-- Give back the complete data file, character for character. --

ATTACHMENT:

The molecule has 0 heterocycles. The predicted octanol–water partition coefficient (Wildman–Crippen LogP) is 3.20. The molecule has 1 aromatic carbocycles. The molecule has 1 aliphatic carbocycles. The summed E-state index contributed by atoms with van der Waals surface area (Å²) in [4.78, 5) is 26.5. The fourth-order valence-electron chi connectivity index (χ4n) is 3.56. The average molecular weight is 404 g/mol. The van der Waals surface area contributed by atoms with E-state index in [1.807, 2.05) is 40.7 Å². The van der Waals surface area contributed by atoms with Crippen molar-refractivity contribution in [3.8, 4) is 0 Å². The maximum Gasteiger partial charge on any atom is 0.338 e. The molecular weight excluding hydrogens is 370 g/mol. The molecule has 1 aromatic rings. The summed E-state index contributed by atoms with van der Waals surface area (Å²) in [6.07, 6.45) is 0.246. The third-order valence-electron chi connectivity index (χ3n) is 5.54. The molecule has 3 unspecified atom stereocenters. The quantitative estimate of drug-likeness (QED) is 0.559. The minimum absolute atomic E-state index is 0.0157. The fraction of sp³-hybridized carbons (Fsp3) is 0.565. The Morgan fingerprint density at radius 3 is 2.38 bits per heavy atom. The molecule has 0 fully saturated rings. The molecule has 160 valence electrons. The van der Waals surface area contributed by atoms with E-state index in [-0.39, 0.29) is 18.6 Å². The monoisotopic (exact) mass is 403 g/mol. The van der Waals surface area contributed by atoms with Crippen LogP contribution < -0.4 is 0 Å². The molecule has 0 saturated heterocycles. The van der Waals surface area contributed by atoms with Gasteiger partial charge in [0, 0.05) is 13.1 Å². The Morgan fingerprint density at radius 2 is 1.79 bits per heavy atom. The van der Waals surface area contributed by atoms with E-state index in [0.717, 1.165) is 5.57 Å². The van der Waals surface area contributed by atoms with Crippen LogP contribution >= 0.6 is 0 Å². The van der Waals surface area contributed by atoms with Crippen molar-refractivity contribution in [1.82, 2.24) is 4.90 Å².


The molecule has 0 heterocycles. The predicted octanol–water partition coefficient (Wildman–Crippen LogP) is 3.20. The molecule has 1 aromatic carbocycles. The molecule has 1 aliphatic carbocycles. The summed E-state index contributed by atoms with van der Waals surface area (Å²) in [4.78, 5) is 26.5. The fourth-order valence-electron chi connectivity index (χ4n) is 3.56. The average molecular weight is 404 g/mol. The van der Waals surface area contributed by atoms with E-state index in [1.807, 2.05) is 40.7 Å². The van der Waals surface area contributed by atoms with Crippen molar-refractivity contribution in [3.8, 4) is 0 Å². The maximum Gasteiger partial charge on any atom is 0.338 e. The molecular weight excluding hydrogens is 370 g/mol. The molecule has 1 aromatic rings. The summed E-state index contributed by atoms with van der Waals surface area (Å²) in [6.07, 6.45) is 0.246. The third-order valence-electron chi connectivity index (χ3n) is 5.54. The molecule has 3 unspecified atom stereocenters. The quantitative estimate of drug-likeness (QED) is 0.559. The minimum absolute atomic E-state index is 0.0157. The fraction of sp³-hybridized carbons (Fsp3) is 0.565. The Morgan fingerprint density at radius 3 is 2.38 bits per heavy atom. The molecule has 0 fully saturated rings. The molecule has 160 valence electrons. The van der Waals surface area contributed by atoms with E-state index in [-0.39, 0.29) is 18.6 Å². The monoisotopic (exact) mass is 403 g/mol. The van der Waals surface area contributed by atoms with Crippen LogP contribution < -0.4 is 0 Å². The molecule has 0 saturated heterocycles. The van der Waals surface area contributed by atoms with Gasteiger partial charge in [0, 0.05) is 13.1 Å². The Morgan fingerprint density at radius 2 is 1.79 bits per heavy atom. The van der Waals surface area contributed by atoms with E-state index in [0.717, 1.165) is 5.57 Å². The van der Waals surface area contributed by atoms with Crippen LogP contribution >= 0.6 is 0 Å². The van der Waals surface area contributed by atoms with Crippen molar-refractivity contribution in [1.82, 2.24) is 4.90 Å².